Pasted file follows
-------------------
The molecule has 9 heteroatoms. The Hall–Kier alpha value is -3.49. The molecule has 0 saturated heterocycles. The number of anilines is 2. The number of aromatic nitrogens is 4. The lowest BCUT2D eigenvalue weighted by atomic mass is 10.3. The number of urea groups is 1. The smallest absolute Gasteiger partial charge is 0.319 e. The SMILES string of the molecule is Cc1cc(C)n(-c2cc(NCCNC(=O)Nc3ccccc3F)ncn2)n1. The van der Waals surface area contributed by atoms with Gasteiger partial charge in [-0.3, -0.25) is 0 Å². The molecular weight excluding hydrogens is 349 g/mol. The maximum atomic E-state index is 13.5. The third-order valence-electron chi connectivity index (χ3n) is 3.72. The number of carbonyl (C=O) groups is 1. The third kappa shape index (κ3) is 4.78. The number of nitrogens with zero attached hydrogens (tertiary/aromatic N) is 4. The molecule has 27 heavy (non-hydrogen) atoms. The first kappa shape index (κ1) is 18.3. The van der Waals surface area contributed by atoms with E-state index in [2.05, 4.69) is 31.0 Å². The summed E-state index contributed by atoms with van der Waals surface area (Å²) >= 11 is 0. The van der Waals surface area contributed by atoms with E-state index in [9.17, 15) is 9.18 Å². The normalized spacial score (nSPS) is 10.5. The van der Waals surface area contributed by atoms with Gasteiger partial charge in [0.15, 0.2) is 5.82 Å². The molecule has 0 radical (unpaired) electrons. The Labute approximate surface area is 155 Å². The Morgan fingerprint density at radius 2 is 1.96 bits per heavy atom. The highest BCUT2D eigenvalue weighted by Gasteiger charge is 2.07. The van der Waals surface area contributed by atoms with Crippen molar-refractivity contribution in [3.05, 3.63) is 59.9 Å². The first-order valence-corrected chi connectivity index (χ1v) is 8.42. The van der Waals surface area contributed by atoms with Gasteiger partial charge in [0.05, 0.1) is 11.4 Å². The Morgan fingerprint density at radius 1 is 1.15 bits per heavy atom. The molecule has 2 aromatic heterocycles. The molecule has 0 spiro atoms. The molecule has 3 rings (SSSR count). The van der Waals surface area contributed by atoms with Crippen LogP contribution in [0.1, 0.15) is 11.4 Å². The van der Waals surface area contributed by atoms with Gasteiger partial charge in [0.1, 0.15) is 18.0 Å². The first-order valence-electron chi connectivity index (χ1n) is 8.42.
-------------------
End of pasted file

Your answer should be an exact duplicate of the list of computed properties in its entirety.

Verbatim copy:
The molecule has 9 heteroatoms. The Hall–Kier alpha value is -3.49. The molecule has 0 saturated heterocycles. The number of anilines is 2. The number of aromatic nitrogens is 4. The lowest BCUT2D eigenvalue weighted by atomic mass is 10.3. The number of urea groups is 1. The smallest absolute Gasteiger partial charge is 0.319 e. The SMILES string of the molecule is Cc1cc(C)n(-c2cc(NCCNC(=O)Nc3ccccc3F)ncn2)n1. The van der Waals surface area contributed by atoms with Gasteiger partial charge in [-0.3, -0.25) is 0 Å². The molecular weight excluding hydrogens is 349 g/mol. The maximum atomic E-state index is 13.5. The third-order valence-electron chi connectivity index (χ3n) is 3.72. The number of carbonyl (C=O) groups is 1. The third kappa shape index (κ3) is 4.78. The number of nitrogens with zero attached hydrogens (tertiary/aromatic N) is 4. The molecule has 27 heavy (non-hydrogen) atoms. The first kappa shape index (κ1) is 18.3. The van der Waals surface area contributed by atoms with E-state index in [2.05, 4.69) is 31.0 Å². The summed E-state index contributed by atoms with van der Waals surface area (Å²) >= 11 is 0. The van der Waals surface area contributed by atoms with E-state index in [9.17, 15) is 9.18 Å². The normalized spacial score (nSPS) is 10.5. The van der Waals surface area contributed by atoms with Gasteiger partial charge in [0.15, 0.2) is 5.82 Å². The molecule has 0 radical (unpaired) electrons. The Labute approximate surface area is 155 Å². The Morgan fingerprint density at radius 2 is 1.96 bits per heavy atom. The highest BCUT2D eigenvalue weighted by Gasteiger charge is 2.07. The van der Waals surface area contributed by atoms with Crippen molar-refractivity contribution in [3.05, 3.63) is 59.9 Å². The first-order valence-corrected chi connectivity index (χ1v) is 8.42. The van der Waals surface area contributed by atoms with Gasteiger partial charge in [0.05, 0.1) is 11.4 Å². The Morgan fingerprint density at radius 1 is 1.15 bits per heavy atom. The molecule has 2 aromatic heterocycles. The molecule has 0 spiro atoms. The molecule has 3 rings (SSSR count). The van der Waals surface area contributed by atoms with Crippen LogP contribution in [0.1, 0.15) is 11.4 Å². The van der Waals surface area contributed by atoms with Gasteiger partial charge in [0.1, 0.15) is 18.0 Å². The first-order valence-electron chi connectivity index (χ1n) is 8.42.